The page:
On July 26, the Fed concluded its latest Open Market Committee meeting by announcing no immediate change in its interest rate policy. It hinted, as it has done previously, that rate hikes are likely to be in store later this year, but recent history suggests that the Fed may act with an abundance of caution.
In other words, expect a very slow path toward more normal interest rates. Fortunately, there is no reason why deposit customers shouldn't profit by moving more quickly than the Fed.
The Fed takes a pause on interest rates
The Fed announced that it would maintain its target for short-term interest rates at a level between 1 and 1 1/4 percent. This comes against a backdrop of rates that have been gradually rising, after having been driven to abnormally low levels during the Great Recession.
Recently, employment growth has been decent but not spectacular, while inflation has flattened out at near zero. Those conditions make the Fed's decision not to raise rates understandable. On a more superficial note, since December the Fed has raised rates every other meeting. Having raised rates in June, it seemed due for a pause in its July meeting.
Although the Fed is probably going to be more responsive to immediate conditions than to follow this pattern of rate raises every other meeting, this on-again-off-again course toward higher rates is indicative of the Fed's cautious approach to changes.
A slow turn toward normal money rates
While immediate conditions might not provide a particularly strong reason to raise rates, the Fed lately has expressed an interest in returning monetary policy toward more normal levels. This ultimately could mean both continuing to raise short-term rates and liquidating some of the income investments the Fed has held to keep long-term rates low.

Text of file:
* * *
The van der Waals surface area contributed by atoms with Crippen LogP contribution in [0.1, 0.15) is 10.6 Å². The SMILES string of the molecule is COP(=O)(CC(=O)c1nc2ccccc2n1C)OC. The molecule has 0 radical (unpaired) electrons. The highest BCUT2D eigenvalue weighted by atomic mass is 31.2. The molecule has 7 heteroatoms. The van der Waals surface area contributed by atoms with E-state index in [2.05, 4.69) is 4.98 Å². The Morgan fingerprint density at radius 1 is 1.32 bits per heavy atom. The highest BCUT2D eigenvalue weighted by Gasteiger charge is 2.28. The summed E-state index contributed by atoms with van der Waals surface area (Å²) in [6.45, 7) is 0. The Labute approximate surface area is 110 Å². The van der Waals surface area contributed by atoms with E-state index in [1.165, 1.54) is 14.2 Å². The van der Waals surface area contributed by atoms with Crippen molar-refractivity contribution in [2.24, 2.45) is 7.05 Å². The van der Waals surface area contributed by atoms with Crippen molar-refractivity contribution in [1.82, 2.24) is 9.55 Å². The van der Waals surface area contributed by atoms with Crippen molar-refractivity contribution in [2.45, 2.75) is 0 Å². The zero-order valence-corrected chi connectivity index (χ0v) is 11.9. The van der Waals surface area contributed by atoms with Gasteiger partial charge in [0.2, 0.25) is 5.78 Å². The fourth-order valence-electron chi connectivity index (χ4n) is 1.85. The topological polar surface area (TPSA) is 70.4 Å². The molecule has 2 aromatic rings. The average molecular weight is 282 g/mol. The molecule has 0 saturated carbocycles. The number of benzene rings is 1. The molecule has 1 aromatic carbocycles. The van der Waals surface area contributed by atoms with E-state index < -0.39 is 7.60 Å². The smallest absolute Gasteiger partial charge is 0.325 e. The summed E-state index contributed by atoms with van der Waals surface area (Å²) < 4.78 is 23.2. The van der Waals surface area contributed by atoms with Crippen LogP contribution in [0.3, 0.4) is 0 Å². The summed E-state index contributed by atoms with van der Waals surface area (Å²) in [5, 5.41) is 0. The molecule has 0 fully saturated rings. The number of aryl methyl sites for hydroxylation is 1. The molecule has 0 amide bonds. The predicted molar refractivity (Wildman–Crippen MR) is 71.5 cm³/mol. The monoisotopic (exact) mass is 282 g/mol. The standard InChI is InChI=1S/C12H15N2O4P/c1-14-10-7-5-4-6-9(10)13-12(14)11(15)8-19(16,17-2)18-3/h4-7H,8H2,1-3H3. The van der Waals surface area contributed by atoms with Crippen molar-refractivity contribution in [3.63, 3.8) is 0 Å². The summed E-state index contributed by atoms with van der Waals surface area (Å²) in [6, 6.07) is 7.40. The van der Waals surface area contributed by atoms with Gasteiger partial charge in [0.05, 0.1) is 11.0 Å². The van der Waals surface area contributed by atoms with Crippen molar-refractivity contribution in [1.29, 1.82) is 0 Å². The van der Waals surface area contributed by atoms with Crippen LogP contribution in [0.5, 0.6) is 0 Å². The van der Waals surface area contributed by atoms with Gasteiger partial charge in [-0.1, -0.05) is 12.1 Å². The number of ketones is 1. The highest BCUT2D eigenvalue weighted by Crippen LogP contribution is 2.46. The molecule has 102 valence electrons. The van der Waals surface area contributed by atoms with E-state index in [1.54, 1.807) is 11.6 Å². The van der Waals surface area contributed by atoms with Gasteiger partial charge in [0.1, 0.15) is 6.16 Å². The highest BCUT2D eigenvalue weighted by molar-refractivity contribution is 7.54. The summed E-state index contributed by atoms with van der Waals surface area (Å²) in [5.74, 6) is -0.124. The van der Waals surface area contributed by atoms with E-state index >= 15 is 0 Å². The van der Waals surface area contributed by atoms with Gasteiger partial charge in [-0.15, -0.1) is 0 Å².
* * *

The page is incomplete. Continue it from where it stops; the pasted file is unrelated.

However, while the Fed has identified policy normalization as a goal, expect progress toward that goal to be gradual. Inflation, and to a lesser extent job growth, have not shown the type of consistency that would generate confidence, plus the Fed has taken pains to signal its intentions well before acting so as not to shock the financial markets.
Consumers can profit by being more active
If the Fed is being a bit timid in its move toward higher rates, banks are being even more cautious about raising the rates they offer consumers on savings accounts. Despite the series of rate increases by the Fed in recent months, the average savings account rate reported by the FDIC has yet to budge.
Fortunately, while rates overall are stuck near zero, the most recent MoneyRates.com America's Best Rates Survey found several banks that have broken away from the pack. This includes nine banks offering rates of 1 percent or better on savings accounts, which is several times the national average.
The message for consumers is clear: why wait for the Fed's slow progress toward higher rates, when you can profit from higher rates right away by switching banks?